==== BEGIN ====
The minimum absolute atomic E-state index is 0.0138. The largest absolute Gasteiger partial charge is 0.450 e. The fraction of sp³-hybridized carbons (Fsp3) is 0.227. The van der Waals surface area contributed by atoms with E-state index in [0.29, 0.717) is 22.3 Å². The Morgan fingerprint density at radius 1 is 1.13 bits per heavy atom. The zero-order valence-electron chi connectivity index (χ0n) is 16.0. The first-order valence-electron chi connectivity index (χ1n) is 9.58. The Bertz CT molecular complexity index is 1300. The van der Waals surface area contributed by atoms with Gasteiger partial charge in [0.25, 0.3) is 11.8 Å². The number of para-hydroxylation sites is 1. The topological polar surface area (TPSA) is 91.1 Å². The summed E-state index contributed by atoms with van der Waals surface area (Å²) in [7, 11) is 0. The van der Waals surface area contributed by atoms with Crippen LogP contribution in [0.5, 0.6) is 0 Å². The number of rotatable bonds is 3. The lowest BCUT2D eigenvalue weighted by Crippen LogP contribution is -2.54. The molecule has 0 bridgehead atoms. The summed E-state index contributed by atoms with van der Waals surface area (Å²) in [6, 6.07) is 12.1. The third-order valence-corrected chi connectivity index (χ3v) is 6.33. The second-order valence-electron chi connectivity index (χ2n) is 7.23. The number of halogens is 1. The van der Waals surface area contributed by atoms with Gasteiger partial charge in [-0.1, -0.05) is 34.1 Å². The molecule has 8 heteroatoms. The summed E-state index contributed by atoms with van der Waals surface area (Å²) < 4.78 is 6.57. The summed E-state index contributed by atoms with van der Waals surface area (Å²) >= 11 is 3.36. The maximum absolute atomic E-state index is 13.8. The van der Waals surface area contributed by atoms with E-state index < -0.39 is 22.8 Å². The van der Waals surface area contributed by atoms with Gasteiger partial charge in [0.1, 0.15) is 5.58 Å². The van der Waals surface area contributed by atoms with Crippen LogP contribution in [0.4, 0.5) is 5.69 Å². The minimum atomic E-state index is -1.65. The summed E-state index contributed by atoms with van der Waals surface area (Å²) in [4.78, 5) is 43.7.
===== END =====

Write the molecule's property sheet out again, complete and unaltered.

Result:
The minimum absolute atomic E-state index is 0.0138. The largest absolute Gasteiger partial charge is 0.450 e. The fraction of sp³-hybridized carbons (Fsp3) is 0.227. The van der Waals surface area contributed by atoms with E-state index in [0.29, 0.717) is 22.3 Å². The Morgan fingerprint density at radius 1 is 1.13 bits per heavy atom. The zero-order valence-electron chi connectivity index (χ0n) is 16.0. The first-order valence-electron chi connectivity index (χ1n) is 9.58. The Bertz CT molecular complexity index is 1300. The van der Waals surface area contributed by atoms with Gasteiger partial charge in [0.25, 0.3) is 11.8 Å². The number of para-hydroxylation sites is 1. The topological polar surface area (TPSA) is 91.1 Å². The summed E-state index contributed by atoms with van der Waals surface area (Å²) in [7, 11) is 0. The van der Waals surface area contributed by atoms with Crippen LogP contribution in [0.5, 0.6) is 0 Å². The number of rotatable bonds is 3. The lowest BCUT2D eigenvalue weighted by Crippen LogP contribution is -2.54. The molecule has 0 bridgehead atoms. The summed E-state index contributed by atoms with van der Waals surface area (Å²) in [6, 6.07) is 12.1. The third-order valence-corrected chi connectivity index (χ3v) is 6.33. The second-order valence-electron chi connectivity index (χ2n) is 7.23. The number of halogens is 1. The van der Waals surface area contributed by atoms with Gasteiger partial charge in [-0.1, -0.05) is 34.1 Å². The molecule has 8 heteroatoms. The summed E-state index contributed by atoms with van der Waals surface area (Å²) < 4.78 is 6.57. The summed E-state index contributed by atoms with van der Waals surface area (Å²) >= 11 is 3.36. The maximum absolute atomic E-state index is 13.8. The van der Waals surface area contributed by atoms with E-state index < -0.39 is 22.8 Å². The van der Waals surface area contributed by atoms with Gasteiger partial charge in [0.1, 0.15) is 5.58 Å². The van der Waals surface area contributed by atoms with Crippen LogP contribution in [0.4, 0.5) is 5.69 Å². The minimum atomic E-state index is -1.65. The summed E-state index contributed by atoms with van der Waals surface area (Å²) in [4.78, 5) is 43.7.